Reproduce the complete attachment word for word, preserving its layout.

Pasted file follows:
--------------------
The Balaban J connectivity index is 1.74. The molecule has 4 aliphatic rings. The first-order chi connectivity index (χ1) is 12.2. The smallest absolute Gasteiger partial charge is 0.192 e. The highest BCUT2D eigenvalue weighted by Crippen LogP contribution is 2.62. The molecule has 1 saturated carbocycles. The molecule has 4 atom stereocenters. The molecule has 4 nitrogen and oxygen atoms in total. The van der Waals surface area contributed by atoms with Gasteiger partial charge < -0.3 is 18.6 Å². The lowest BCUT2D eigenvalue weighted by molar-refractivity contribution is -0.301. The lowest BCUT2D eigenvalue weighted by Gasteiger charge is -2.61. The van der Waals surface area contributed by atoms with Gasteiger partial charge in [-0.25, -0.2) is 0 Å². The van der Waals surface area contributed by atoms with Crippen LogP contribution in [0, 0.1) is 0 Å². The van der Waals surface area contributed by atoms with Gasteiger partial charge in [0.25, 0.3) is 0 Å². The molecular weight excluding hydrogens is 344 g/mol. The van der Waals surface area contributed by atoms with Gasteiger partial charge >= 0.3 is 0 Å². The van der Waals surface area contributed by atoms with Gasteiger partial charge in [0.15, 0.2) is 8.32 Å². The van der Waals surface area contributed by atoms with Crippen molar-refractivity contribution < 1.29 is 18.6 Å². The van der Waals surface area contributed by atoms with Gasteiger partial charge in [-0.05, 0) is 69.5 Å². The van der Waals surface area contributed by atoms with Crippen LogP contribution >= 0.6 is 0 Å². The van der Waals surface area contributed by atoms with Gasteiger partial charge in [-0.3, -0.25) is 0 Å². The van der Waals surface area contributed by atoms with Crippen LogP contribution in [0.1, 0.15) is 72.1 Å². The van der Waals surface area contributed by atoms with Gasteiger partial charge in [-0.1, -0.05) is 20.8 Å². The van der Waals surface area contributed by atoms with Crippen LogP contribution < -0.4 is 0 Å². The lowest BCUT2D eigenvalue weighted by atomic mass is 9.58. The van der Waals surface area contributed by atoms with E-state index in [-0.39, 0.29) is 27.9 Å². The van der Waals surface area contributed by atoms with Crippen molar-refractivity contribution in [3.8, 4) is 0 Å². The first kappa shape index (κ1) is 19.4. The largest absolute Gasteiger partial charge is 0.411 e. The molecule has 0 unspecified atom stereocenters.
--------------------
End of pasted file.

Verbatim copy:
The Balaban J connectivity index is 1.74. The molecule has 4 aliphatic rings. The first-order chi connectivity index (χ1) is 12.2. The smallest absolute Gasteiger partial charge is 0.192 e. The highest BCUT2D eigenvalue weighted by Crippen LogP contribution is 2.62. The molecule has 1 saturated carbocycles. The molecule has 4 atom stereocenters. The molecule has 4 nitrogen and oxygen atoms in total. The van der Waals surface area contributed by atoms with Gasteiger partial charge < -0.3 is 18.6 Å². The lowest BCUT2D eigenvalue weighted by molar-refractivity contribution is -0.301. The lowest BCUT2D eigenvalue weighted by Gasteiger charge is -2.61. The van der Waals surface area contributed by atoms with Gasteiger partial charge in [-0.25, -0.2) is 0 Å². The van der Waals surface area contributed by atoms with Crippen LogP contribution in [0, 0.1) is 0 Å². The van der Waals surface area contributed by atoms with Gasteiger partial charge in [0.25, 0.3) is 0 Å². The molecular weight excluding hydrogens is 344 g/mol. The van der Waals surface area contributed by atoms with Gasteiger partial charge >= 0.3 is 0 Å². The van der Waals surface area contributed by atoms with Gasteiger partial charge in [0.15, 0.2) is 8.32 Å². The van der Waals surface area contributed by atoms with Crippen molar-refractivity contribution < 1.29 is 18.6 Å². The van der Waals surface area contributed by atoms with Gasteiger partial charge in [-0.05, 0) is 69.5 Å². The van der Waals surface area contributed by atoms with Crippen LogP contribution >= 0.6 is 0 Å². The van der Waals surface area contributed by atoms with Gasteiger partial charge in [-0.3, -0.25) is 0 Å². The van der Waals surface area contributed by atoms with Crippen LogP contribution in [0.1, 0.15) is 72.1 Å². The van der Waals surface area contributed by atoms with Gasteiger partial charge in [-0.1, -0.05) is 20.8 Å². The van der Waals surface area contributed by atoms with Crippen LogP contribution < -0.4 is 0 Å². The lowest BCUT2D eigenvalue weighted by atomic mass is 9.58. The van der Waals surface area contributed by atoms with E-state index in [-0.39, 0.29) is 27.9 Å². The van der Waals surface area contributed by atoms with Crippen molar-refractivity contribution in [3.8, 4) is 0 Å². The first kappa shape index (κ1) is 19.4. The largest absolute Gasteiger partial charge is 0.411 e. The molecule has 0 unspecified atom stereocenters.